We hear all the time about the benefits of exercise: it keeps weight down and energy up, improves mood, and staves off some diseases like diabetes. But can a person exercise too much? Can working out become too much of a good thing? In a way, yes. It all depends on how you're working out.
The science on excessive exercise is finding conflicting results
Scientists don't yet know exactly how much exercise can hurt you in the long run. What the evidence shows for certain is that if you exercise a normal amount and give your body enough time to rest, it should generally be good for you. For example, one large-scale study of 650,000 US and Swedish individuals getting the CDC's recommended amount of exercise (30 minutes five times a week) found they lived an average of 3.5 to 4.5 years longer than people not getting any at all.
But what about people who go above and beyond, like Biggest Loser contestants trying to drop a lot of weight quickly or runners training for a marathon? The research is still up in the air about the effects of working out too much.
One study published in 2003 that suggested a positive impact from excessive exercise looked at almost 50,000 long-distance skiers in Sweden and found that people who completed more races were likely to live longer. In addition, a 2012 study of nearly 11 million long-distance runners over ten years found that only 59 people had gone into cardiac arrest during a race — and the majority of them had preexisting cardiovascular disease, which was presumably not caused by overexercising during training.
However, there is also some research that shows that training too hard can lead to heart damage. One animal trial found that intensive exercise led to cardiac arrhythmia, which is when a heart beats too fast, too slow, or with an irregular rhythm. The results haven't been repeated in humans, but scientists think it could offer clues of what might happen in us, too.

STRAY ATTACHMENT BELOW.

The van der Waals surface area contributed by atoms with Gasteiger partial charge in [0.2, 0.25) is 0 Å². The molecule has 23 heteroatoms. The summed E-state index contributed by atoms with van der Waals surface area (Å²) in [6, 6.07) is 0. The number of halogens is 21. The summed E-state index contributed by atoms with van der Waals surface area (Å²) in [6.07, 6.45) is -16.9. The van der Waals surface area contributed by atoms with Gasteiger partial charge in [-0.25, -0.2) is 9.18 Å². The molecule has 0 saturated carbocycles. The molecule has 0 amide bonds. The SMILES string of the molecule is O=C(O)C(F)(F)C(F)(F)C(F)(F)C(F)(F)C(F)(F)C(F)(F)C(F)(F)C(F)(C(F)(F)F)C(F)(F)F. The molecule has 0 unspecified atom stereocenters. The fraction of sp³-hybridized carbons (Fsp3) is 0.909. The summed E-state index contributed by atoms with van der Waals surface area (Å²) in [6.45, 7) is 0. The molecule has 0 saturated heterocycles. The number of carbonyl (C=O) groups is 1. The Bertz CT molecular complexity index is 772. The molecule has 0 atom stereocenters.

In 2008, researchers studied over 100 middle-aged German marathon runners who'd been racing for long periods of time. Compared to non-runners also studied, the marathoners had more heart problems and in some instances, a buildup of calcium in the arteries in their hearts.
And there's also the new jogging study published earlier this month in the Journal of the American College of Cardiology that said strenuous jogging leads to higher mortality rates than light jogging. It led to headlines like "Working out too much is as dangerous as never working out" and "Fast running is as deadly as sitting on couch, scientists find."
Researchers followed about 1,000 healthy joggers and 4,000 healthy non-joggers in Copenhagen for over a decade. They found a U-shaped relationship between death and the amount and level of jogging: Light and moderate joggers had lower mortality rates than the non-joggers, but strenuous joggers had similar mortality rates to the inactive people.
The conflicting research tells us there isn't yet a strong consensus on whether overexercising harms the heart, and it's unclear what future research will turn up. However, there are important steps you should take to protect yourself from well-known injuries from exercising, like overusing muscles.